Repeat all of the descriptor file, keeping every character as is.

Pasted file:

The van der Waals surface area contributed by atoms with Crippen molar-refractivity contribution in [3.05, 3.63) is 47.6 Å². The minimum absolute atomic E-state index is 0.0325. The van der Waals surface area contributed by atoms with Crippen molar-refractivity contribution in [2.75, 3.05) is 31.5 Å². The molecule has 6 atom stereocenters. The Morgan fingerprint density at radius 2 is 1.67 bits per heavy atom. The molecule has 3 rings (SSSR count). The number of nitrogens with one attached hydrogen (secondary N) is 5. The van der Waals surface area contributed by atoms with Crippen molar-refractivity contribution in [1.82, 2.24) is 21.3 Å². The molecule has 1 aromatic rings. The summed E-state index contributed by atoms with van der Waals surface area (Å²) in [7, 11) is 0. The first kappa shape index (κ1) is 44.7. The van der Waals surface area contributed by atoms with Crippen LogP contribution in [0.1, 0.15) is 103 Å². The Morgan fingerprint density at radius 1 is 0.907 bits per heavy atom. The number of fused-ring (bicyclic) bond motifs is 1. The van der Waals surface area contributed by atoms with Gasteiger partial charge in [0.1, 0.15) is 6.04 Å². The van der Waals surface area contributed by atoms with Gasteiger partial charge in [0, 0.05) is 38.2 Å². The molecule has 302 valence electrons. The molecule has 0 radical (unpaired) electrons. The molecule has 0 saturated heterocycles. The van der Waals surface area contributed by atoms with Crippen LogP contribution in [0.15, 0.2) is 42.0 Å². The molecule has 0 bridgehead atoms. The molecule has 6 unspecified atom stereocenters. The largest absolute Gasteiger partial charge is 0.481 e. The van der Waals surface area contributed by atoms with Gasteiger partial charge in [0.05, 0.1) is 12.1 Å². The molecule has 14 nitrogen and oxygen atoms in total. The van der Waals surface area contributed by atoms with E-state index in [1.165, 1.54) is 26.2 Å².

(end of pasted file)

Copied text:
The van der Waals surface area contributed by atoms with Crippen molar-refractivity contribution in [3.05, 3.63) is 47.6 Å². The minimum absolute atomic E-state index is 0.0325. The van der Waals surface area contributed by atoms with Crippen molar-refractivity contribution in [2.75, 3.05) is 31.5 Å². The molecule has 6 atom stereocenters. The Morgan fingerprint density at radius 2 is 1.67 bits per heavy atom. The molecule has 3 rings (SSSR count). The number of nitrogens with one attached hydrogen (secondary N) is 5. The van der Waals surface area contributed by atoms with Crippen molar-refractivity contribution in [1.82, 2.24) is 21.3 Å². The molecule has 1 aromatic rings. The summed E-state index contributed by atoms with van der Waals surface area (Å²) in [7, 11) is 0. The first kappa shape index (κ1) is 44.7. The van der Waals surface area contributed by atoms with Crippen LogP contribution in [0.1, 0.15) is 103 Å². The Morgan fingerprint density at radius 1 is 0.907 bits per heavy atom. The number of fused-ring (bicyclic) bond motifs is 1. The van der Waals surface area contributed by atoms with Gasteiger partial charge in [0.1, 0.15) is 6.04 Å². The van der Waals surface area contributed by atoms with Gasteiger partial charge in [0, 0.05) is 38.2 Å². The molecule has 302 valence electrons. The molecule has 0 radical (unpaired) electrons. The molecule has 0 saturated heterocycles. The van der Waals surface area contributed by atoms with Crippen LogP contribution in [0.15, 0.2) is 42.0 Å². The molecule has 0 bridgehead atoms. The molecule has 6 unspecified atom stereocenters. The largest absolute Gasteiger partial charge is 0.481 e. The van der Waals surface area contributed by atoms with Gasteiger partial charge in [0.05, 0.1) is 12.1 Å². The molecule has 14 nitrogen and oxygen atoms in total. The van der Waals surface area contributed by atoms with E-state index in [1.165, 1.54) is 26.2 Å².